Friday, January 28, 2011

THE BIG SLEEP by Raymond Chandler

I'd forgotten what a good book Raymond Chandler's The Big Sleep is.

The description is masterful.  In an age without television, Chandler describes people and scenes in such a way that even a dolt like me with no eye for what's around him can see the setting and the people.

I hardly need to tell the story.  A dying old millionaire, General Sherwood, hires Philip Marlowe to trace the source of a blackmail threat. 

Marlowe's very presence sets off several murders, and the whole thing leads back, both to the mob and to the death of Rusty Regan, the husband of one of Sherwood's daughters.

The plot itself is delightfully complex, seemingly almost completed about half way through the book, but there is more to go.  And of course, it all leads to the closing philosophical discussion of "The Big Sleep."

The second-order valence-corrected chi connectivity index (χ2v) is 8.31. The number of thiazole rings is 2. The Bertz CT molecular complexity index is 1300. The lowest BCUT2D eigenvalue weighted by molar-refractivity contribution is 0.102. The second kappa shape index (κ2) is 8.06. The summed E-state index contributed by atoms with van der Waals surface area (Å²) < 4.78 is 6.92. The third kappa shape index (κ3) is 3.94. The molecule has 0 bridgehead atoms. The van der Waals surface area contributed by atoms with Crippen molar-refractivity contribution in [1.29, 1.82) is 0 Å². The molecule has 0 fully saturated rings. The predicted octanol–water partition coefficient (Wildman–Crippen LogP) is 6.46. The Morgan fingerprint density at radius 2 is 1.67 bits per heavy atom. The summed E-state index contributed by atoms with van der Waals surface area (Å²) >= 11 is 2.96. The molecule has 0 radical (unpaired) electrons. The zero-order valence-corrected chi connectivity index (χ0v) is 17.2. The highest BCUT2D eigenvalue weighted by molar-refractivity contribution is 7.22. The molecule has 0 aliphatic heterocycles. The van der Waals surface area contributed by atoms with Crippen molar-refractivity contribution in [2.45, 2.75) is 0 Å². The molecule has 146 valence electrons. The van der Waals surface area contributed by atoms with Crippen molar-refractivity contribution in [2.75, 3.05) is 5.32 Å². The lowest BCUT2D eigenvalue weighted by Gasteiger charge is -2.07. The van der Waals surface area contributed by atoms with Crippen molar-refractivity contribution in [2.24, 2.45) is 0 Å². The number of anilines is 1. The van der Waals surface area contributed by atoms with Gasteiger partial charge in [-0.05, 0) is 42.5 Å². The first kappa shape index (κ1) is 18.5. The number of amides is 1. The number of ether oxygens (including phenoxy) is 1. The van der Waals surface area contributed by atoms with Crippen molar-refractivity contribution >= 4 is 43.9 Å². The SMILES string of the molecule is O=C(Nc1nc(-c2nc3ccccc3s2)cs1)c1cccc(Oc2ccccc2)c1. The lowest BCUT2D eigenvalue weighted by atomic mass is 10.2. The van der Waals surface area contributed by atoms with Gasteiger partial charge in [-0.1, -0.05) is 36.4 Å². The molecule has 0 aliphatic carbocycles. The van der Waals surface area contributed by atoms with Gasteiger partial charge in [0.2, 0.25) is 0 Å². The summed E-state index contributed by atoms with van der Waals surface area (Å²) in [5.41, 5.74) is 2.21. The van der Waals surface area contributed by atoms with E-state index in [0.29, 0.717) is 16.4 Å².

One of the things that always interests me about detective novels is how the author sees what a detective does.  At one point Marlowe says, "I'm not Sherlock Holmes or Philo Vance. I don't expect to go over ground the police have covered and pick up a broken pin point and build a case from it. If you think there's anybody in the detective business making a living doing that sort of thing, you don't know much about cops."

And that's at the heart of it, isn't it?  Philip Marlowe was no Sherlock Holmes.  Marlowe was more real than that.

That's why we still read Raymond Chandler, and that's why I listened to it again, this time on an audio book checked out and downloaded to my iPad from the local library. 

How many times has it been now that I've read this book?  I don't know.  At least three or four I'd guess.  I've enjoyed them all. 

PS This is the second time I've read this book since I started writing this blog.  To read the other comments I made, just look for the book's title in the search box.


Kerrie said...

Hello Joe. This week's Friday's Forgotten Books is now up on MYSTERIES in PARADISE. Thanks for participating.

Evan Lewis said...

A classic. Sounds great as a talking book, too.

Joe Barone said...

The talking book made me much more aware of Chandler's mastery of setting and description.